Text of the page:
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6.6. Configuring port forwarding using nftables

Port forwarding enables administrators to forward packets sent to a specific destination port to a different local or remote port.
For example, if your web server does not have a public IP address, you can set a port forwarding rule on your firewall that forwards incoming packets on port 80 and 443 on the firewall to the web server. With this firewall rule, users on the internet can access the web server using the IP or host name of the firewall.

6.6.1. Forwarding incoming packets to a different local port

This section describes an example of how to forward incoming IPv4 packets on port 8022 to port 22 on the local system.

Procedure 6.17. Forwarding incoming packets to a different local port

  1. Create a table named nat with the ip address family:
    # nft add table ip nat
  2. Add the prerouting and postrouting chains to the table:
    # nft -- add chain ip nat prerouting { type nat hook prerouting priority -100 \; }

    Note

    Pass the -- option to the nft command to avoid that the shell interprets the negative priority value as an option of the nft command.
  3. Add a rule to the prerouting chain that redirects incoming packets on port 8022 to the local port 22:
    # nft add rule ip nat prerouting tcp dport 8022 redirect to :22

6.6.2. Forwarding incoming packets on a specific local port to a different host

You can use a destination network address translation (DNAT) rule to forward incoming packets on a local port to a remote host. This enables users on the Internet to access a service that runs on a host with a private IP address.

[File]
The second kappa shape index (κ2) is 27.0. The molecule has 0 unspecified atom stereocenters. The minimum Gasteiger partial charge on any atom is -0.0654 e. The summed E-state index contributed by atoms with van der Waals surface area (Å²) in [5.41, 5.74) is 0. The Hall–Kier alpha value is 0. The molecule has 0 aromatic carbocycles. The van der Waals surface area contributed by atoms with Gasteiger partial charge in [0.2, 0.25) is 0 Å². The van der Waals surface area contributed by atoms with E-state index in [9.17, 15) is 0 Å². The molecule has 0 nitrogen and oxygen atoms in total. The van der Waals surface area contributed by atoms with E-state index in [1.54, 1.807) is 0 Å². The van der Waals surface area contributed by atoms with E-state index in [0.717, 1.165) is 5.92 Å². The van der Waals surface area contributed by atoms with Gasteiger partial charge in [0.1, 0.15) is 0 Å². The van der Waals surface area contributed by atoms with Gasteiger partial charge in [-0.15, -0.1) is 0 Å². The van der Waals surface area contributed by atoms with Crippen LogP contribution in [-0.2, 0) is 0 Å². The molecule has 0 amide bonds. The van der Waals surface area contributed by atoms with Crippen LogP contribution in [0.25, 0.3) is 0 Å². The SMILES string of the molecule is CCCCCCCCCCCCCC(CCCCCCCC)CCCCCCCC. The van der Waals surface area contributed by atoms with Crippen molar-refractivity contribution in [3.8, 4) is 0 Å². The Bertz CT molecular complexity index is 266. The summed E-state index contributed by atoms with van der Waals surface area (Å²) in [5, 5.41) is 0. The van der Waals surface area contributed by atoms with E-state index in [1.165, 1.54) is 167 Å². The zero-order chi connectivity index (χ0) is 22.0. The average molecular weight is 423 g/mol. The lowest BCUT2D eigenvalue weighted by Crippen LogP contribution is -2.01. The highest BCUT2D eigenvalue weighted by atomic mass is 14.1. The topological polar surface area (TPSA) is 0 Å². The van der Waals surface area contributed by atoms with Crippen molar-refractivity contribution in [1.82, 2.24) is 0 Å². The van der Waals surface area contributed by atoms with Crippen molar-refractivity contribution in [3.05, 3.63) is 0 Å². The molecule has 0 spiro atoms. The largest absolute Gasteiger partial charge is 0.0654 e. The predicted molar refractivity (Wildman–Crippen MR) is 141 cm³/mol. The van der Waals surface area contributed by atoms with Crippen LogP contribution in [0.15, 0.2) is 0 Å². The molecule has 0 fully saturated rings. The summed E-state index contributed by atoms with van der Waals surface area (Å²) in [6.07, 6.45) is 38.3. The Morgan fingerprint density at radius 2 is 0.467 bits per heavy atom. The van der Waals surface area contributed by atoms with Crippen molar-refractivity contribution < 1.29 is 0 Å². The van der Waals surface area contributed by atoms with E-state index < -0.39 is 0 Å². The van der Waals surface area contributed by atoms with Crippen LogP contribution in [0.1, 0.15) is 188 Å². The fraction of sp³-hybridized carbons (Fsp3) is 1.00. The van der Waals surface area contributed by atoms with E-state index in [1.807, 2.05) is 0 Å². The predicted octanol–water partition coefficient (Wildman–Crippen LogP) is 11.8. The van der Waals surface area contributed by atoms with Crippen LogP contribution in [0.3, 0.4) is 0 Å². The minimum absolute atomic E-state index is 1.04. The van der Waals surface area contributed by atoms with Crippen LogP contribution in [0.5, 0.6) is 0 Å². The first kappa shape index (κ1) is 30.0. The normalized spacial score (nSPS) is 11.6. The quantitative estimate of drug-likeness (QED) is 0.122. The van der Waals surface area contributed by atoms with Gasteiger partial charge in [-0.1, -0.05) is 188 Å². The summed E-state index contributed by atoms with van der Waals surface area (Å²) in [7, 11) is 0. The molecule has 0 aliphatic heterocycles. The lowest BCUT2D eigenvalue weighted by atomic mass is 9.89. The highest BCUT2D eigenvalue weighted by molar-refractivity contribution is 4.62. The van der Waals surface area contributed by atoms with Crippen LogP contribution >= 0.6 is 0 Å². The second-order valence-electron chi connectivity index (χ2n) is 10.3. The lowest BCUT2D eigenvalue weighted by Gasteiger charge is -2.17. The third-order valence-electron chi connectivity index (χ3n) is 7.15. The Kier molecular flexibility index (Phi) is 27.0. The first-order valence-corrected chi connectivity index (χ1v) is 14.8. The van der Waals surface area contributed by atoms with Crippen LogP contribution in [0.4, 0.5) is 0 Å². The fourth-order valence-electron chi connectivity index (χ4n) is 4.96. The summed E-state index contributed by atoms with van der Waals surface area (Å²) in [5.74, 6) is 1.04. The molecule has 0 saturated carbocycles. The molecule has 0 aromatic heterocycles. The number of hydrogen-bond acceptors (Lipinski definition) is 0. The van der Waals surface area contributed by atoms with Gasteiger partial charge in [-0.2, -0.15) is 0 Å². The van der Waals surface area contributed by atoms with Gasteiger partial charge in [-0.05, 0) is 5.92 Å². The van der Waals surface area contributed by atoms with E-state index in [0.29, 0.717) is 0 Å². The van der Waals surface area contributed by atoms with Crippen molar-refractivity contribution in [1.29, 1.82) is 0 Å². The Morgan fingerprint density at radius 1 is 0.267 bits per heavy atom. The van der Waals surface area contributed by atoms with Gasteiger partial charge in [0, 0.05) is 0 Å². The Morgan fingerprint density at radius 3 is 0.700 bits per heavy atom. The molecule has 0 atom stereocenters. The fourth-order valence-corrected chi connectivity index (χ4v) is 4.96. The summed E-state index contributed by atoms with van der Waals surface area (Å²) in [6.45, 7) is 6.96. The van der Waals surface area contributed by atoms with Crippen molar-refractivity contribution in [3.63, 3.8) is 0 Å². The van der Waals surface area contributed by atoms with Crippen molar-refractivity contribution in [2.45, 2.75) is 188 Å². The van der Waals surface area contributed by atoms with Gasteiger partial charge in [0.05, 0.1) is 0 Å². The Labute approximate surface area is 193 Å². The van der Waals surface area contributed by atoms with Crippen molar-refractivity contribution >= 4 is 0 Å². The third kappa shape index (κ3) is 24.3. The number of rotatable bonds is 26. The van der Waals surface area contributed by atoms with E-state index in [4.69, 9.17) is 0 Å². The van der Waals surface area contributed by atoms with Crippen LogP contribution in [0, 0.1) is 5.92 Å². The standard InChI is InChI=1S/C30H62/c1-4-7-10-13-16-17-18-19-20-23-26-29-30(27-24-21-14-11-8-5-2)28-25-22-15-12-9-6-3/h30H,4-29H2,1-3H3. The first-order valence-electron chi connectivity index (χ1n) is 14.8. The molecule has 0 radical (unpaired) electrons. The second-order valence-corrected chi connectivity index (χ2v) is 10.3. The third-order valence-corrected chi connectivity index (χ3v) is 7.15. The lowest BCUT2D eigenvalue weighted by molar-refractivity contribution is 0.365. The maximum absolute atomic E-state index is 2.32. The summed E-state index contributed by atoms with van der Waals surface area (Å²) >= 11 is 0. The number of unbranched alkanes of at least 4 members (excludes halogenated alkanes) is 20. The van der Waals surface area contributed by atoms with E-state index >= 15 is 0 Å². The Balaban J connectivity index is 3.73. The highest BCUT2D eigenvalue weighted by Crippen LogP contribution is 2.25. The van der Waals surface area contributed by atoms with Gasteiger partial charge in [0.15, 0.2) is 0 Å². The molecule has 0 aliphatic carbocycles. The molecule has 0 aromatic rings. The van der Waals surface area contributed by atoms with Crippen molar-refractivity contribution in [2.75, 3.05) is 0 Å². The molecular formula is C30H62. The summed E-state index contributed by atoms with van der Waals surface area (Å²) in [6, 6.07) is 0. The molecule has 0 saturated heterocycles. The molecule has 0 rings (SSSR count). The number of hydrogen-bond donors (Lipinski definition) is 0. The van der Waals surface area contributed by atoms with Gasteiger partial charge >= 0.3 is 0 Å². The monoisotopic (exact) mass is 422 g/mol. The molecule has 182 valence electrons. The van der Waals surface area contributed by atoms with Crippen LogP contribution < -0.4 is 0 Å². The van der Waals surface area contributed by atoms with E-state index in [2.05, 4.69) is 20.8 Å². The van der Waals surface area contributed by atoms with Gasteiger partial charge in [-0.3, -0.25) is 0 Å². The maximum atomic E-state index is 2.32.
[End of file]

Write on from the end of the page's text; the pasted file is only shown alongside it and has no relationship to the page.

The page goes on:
The procedure describes how to forward incoming IPv4 packets on the local port 443 to the same port number on the remote system with the 192.0.2.1 IP address.

Prerequisite

  • You are logged in as the root user on the system that should forward the packets.

Procedure 6.18. Forwarding incoming packets on a specific local port to a different host

  1. Create a table named nat with the ip address family:
    # nft add table ip nat
  2. Add the prerouting and postrouting chains to the table:
    # nft -- add chain ip nat prerouting { type nat hook prerouting priority -100 \; }
    # nft add chain ip nat postrouting { type nat hook postrouting priority 100 \; }

    Note

    Pass the -- option to the nft command to avoid that the shell interprets the negative priority value as an option of the nft command.
  3. Add a rule to the prerouting chain that redirects incoming packets on port 443 to the same port on 192.0.2.1:
    # nft add rule ip nat prerouting tcp dport 443 dnat to 192.0.2.1
  4. Add a rule to the postrouting chain to masquerade outgoing traffic:
    # nft add rule ip daddr 192.0.2.1 masquerade
  5. Enable packet forwarding:
    # echo "net.ipv4.ip_forward=1" > /etc/sysctl.d/95-IPv4-forwarding.conf
    # sysctl -p /etc/sysctl.d/95-IPv4-forwarding.conf